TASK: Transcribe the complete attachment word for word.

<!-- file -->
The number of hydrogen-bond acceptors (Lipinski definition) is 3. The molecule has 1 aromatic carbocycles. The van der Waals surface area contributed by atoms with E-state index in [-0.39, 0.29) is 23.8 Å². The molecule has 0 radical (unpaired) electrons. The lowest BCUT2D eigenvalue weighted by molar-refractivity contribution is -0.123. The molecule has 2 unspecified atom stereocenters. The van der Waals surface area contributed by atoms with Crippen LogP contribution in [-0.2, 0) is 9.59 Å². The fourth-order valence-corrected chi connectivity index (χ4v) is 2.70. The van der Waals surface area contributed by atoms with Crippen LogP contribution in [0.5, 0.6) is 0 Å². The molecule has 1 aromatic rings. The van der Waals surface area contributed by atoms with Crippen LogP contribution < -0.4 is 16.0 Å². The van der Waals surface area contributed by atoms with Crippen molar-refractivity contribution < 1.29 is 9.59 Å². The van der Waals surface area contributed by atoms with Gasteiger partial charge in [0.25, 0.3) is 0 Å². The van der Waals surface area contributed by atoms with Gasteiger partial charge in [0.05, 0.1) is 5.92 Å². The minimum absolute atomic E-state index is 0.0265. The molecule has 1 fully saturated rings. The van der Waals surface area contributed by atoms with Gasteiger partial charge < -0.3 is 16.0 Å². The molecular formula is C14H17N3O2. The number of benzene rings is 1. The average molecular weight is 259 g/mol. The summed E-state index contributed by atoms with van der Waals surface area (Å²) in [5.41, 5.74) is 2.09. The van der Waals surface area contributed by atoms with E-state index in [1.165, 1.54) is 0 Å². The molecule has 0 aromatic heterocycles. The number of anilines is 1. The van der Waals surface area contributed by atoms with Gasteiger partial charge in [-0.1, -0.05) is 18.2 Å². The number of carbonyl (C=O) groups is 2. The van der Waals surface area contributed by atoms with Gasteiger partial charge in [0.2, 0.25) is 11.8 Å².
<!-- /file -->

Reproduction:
The number of hydrogen-bond acceptors (Lipinski definition) is 3. The molecule has 1 aromatic carbocycles. The van der Waals surface area contributed by atoms with E-state index in [-0.39, 0.29) is 23.8 Å². The molecule has 0 radical (unpaired) electrons. The lowest BCUT2D eigenvalue weighted by molar-refractivity contribution is -0.123. The molecule has 2 unspecified atom stereocenters. The van der Waals surface area contributed by atoms with Crippen LogP contribution in [-0.2, 0) is 9.59 Å². The fourth-order valence-corrected chi connectivity index (χ4v) is 2.70. The van der Waals surface area contributed by atoms with Crippen LogP contribution in [0.5, 0.6) is 0 Å². The molecule has 1 aromatic rings. The van der Waals surface area contributed by atoms with Crippen LogP contribution < -0.4 is 16.0 Å². The van der Waals surface area contributed by atoms with Crippen molar-refractivity contribution < 1.29 is 9.59 Å². The van der Waals surface area contributed by atoms with Gasteiger partial charge in [0.25, 0.3) is 0 Å². The van der Waals surface area contributed by atoms with Gasteiger partial charge in [0.05, 0.1) is 5.92 Å². The minimum absolute atomic E-state index is 0.0265. The molecule has 1 fully saturated rings. The van der Waals surface area contributed by atoms with Gasteiger partial charge < -0.3 is 16.0 Å². The molecular formula is C14H17N3O2. The number of benzene rings is 1. The average molecular weight is 259 g/mol. The summed E-state index contributed by atoms with van der Waals surface area (Å²) in [5.41, 5.74) is 2.09. The van der Waals surface area contributed by atoms with E-state index in [1.165, 1.54) is 0 Å². The molecule has 0 aromatic heterocycles. The number of anilines is 1. The van der Waals surface area contributed by atoms with Gasteiger partial charge in [-0.1, -0.05) is 18.2 Å². The number of carbonyl (C=O) groups is 2. The van der Waals surface area contributed by atoms with Gasteiger partial charge in [0.2, 0.25) is 11.8 Å².